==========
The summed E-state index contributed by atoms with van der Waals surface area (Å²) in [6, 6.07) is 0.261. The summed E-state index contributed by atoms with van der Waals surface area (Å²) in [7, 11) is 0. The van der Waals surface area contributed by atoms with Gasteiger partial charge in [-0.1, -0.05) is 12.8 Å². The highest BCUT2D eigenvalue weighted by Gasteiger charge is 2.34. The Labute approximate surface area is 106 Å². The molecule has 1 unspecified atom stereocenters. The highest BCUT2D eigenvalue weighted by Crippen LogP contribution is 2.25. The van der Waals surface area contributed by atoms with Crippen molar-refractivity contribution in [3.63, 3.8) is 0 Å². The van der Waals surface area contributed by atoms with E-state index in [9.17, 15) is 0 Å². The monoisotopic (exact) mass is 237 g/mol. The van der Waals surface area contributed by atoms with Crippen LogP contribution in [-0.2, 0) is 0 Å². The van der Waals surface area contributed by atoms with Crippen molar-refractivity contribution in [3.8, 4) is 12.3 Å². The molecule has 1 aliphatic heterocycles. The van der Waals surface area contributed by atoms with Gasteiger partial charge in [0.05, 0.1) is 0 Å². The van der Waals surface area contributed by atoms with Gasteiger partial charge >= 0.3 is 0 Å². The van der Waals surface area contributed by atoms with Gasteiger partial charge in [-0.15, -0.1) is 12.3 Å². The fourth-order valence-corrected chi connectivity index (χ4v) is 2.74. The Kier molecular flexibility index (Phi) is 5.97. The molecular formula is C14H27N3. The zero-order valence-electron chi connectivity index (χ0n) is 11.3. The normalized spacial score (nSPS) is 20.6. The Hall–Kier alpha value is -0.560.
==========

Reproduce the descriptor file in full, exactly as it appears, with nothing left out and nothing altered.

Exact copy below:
The summed E-state index contributed by atoms with van der Waals surface area (Å²) in [6, 6.07) is 0.261. The summed E-state index contributed by atoms with van der Waals surface area (Å²) in [7, 11) is 0. The van der Waals surface area contributed by atoms with Gasteiger partial charge in [-0.1, -0.05) is 12.8 Å². The highest BCUT2D eigenvalue weighted by Gasteiger charge is 2.34. The Labute approximate surface area is 106 Å². The molecule has 1 unspecified atom stereocenters. The highest BCUT2D eigenvalue weighted by Crippen LogP contribution is 2.25. The van der Waals surface area contributed by atoms with Crippen molar-refractivity contribution in [3.63, 3.8) is 0 Å². The van der Waals surface area contributed by atoms with E-state index in [9.17, 15) is 0 Å². The monoisotopic (exact) mass is 237 g/mol. The van der Waals surface area contributed by atoms with Crippen LogP contribution in [-0.2, 0) is 0 Å². The van der Waals surface area contributed by atoms with Crippen molar-refractivity contribution in [3.8, 4) is 12.3 Å². The molecule has 1 aliphatic heterocycles. The van der Waals surface area contributed by atoms with Gasteiger partial charge in [0.05, 0.1) is 0 Å². The van der Waals surface area contributed by atoms with Gasteiger partial charge >= 0.3 is 0 Å². The van der Waals surface area contributed by atoms with Gasteiger partial charge in [-0.15, -0.1) is 12.3 Å². The fourth-order valence-corrected chi connectivity index (χ4v) is 2.74. The Kier molecular flexibility index (Phi) is 5.97. The molecular formula is C14H27N3. The zero-order valence-electron chi connectivity index (χ0n) is 11.3. The normalized spacial score (nSPS) is 20.6. The Hall–Kier alpha value is -0.560.